- The Washington Times - Wednesday, February 26, 2003

Flight information from all airline passengers, including financial data, can be collected and analyzed under a little-seen regulation proposed by the Transportation Security Administration to track potential terrorists.
The federal government wants to keep information for 50 years on passengers it believes pose threats to national security, while information on other passengers would be stored in a database for the duration of their travel and eliminated after their return trips.
Privacy advocates criticize the TSA proposal as a national database open to abuse, similar to concerns about the Pentagon's Total Information Awareness project, which Congress has put on indefinite hold.
"This is something that ought to be particularly worrisome to the public" said former Rep. Bob Barr, Georgia Republican. "The public focus has been on TIA, while the TSA has been quietly putting together a program that is as potentially just as intrusive."
Mr. Barr, now director of the 21st Chair for Privacy and Freedom at the American Conservative Union, says the proposed changes are outlawed by the very Privacy Act that the department wants to amend.
Chet Lunner, Transportation Department spokesman, said the system will "be deployed much more narrower than the language will lead people to believe at the outset."
The proposal to amend the Privacy Act of 1974 says passengers covered in the system would include those "traveling to, from, or within the U.S. by passenger air transportation; individuals who are deemed to pose a possible risk to transportation or national security, a possible risk of air piracy or terrorism, or a potential threat to airline or passenger safety aviation, civil aviation, or national security."
The information would include "passenger name records and associated data, reservation and manifest information of passenger carriers and, in the case of individuals who are deemed to pose a possible risk to transportation security, record categories may include: risk assessment reports; financial and transactional data; public source information; proprietary data; and information from law enforcement and intelligence sources," the proposal said.
Mr. Lunner calls the proposal "boilerplate language" required to amend the Privacy Act. The "initial proposal," he said, is misleading because the "program will be of much narrower scope than the language might lead people to believe."
"That language is supposed to represent the widest possible use of a system," Mr. Lunner said.
Mr. Barr called the department's defense "nonsense."
"Federal agencies propose widespread regulations because they want widespread regulations. If they want narrowly focused regulations, they are required to submit for public comment a narrowly tailored regulation," Mr. Barr said.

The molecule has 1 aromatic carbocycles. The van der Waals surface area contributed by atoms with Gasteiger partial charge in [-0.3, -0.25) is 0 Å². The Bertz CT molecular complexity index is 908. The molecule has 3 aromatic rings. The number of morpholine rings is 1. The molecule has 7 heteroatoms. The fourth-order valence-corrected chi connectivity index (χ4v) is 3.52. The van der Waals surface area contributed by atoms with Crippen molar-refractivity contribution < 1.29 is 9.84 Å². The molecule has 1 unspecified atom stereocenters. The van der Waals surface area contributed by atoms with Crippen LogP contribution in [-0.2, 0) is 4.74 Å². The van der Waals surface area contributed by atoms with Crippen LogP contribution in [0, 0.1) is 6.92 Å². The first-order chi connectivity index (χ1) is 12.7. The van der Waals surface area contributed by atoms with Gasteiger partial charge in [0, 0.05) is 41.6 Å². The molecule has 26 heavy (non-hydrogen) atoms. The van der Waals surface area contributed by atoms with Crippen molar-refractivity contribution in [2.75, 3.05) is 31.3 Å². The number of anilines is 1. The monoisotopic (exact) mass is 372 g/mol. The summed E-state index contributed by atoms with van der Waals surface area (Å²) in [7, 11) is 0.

The proposal was printed in the Jan. 15 Federal Register, and the comment period expired Monday. If no comments were received, the listing said, the rules would become effective immediately.
Mr. Lunner said many comments were received and "we will take the comments under consideration and we will republish."
Adm. James M. Loy, TSA undersecretary, will discuss this and other agency initiatives during a press conference today.
The regulations were brought to light yesterday by the Electronic Privacy Information Center, which used the Freedom of Information Act to request more information on the TSA proposal but received no response.
Chris Hoofnagle, deputy counsel for the information center, said the TSA could provide no information on how a passenger would be determined a "possible risk to transportation or national security."
The proposal sets forth a procedure for travelers to obtain information gathered in the database, but does not say how anyone would learn whether they have been categorized as a threat to security.
Those wishing to contest the database information must "clearly and concisely state what information is being contested, the reason for contesting it, and the proposed amendment to the record."
"The request must also contain the requester's full name, current address, and date and place of birth."
The information collected in the system would be safeguarded with limited access and an auditing of all who retrieve the information, the proposal said.
However, nearly a dozen sections of the regulation detail who has "routine use" of the information, including any federal, state, territorial, tribal, local, international or foreign agency with law-enforcement duties or any of a slew of other purposes.

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